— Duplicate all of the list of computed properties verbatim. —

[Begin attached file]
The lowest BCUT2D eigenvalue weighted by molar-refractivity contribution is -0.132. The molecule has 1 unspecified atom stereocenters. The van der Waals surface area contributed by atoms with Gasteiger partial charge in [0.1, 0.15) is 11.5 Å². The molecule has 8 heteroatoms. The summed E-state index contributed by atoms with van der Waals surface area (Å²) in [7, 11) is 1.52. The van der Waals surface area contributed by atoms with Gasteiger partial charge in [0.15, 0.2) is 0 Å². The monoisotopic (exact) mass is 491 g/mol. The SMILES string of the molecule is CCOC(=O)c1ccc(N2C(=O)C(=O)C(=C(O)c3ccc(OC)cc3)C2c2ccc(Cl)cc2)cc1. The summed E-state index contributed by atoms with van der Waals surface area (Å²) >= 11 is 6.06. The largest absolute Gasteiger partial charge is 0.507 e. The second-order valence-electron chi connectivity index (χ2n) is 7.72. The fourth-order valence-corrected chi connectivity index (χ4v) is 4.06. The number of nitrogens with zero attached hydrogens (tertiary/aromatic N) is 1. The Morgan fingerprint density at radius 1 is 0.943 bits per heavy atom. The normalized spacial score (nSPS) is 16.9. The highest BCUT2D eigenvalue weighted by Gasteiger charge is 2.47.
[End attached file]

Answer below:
The lowest BCUT2D eigenvalue weighted by molar-refractivity contribution is -0.132. The molecule has 1 unspecified atom stereocenters. The van der Waals surface area contributed by atoms with Gasteiger partial charge in [0.1, 0.15) is 11.5 Å². The molecule has 8 heteroatoms. The summed E-state index contributed by atoms with van der Waals surface area (Å²) in [7, 11) is 1.52. The van der Waals surface area contributed by atoms with Gasteiger partial charge in [0.15, 0.2) is 0 Å². The monoisotopic (exact) mass is 491 g/mol. The SMILES string of the molecule is CCOC(=O)c1ccc(N2C(=O)C(=O)C(=C(O)c3ccc(OC)cc3)C2c2ccc(Cl)cc2)cc1. The summed E-state index contributed by atoms with van der Waals surface area (Å²) >= 11 is 6.06. The largest absolute Gasteiger partial charge is 0.507 e. The second-order valence-electron chi connectivity index (χ2n) is 7.72. The fourth-order valence-corrected chi connectivity index (χ4v) is 4.06. The number of nitrogens with zero attached hydrogens (tertiary/aromatic N) is 1. The Morgan fingerprint density at radius 1 is 0.943 bits per heavy atom. The normalized spacial score (nSPS) is 16.9. The highest BCUT2D eigenvalue weighted by Gasteiger charge is 2.47.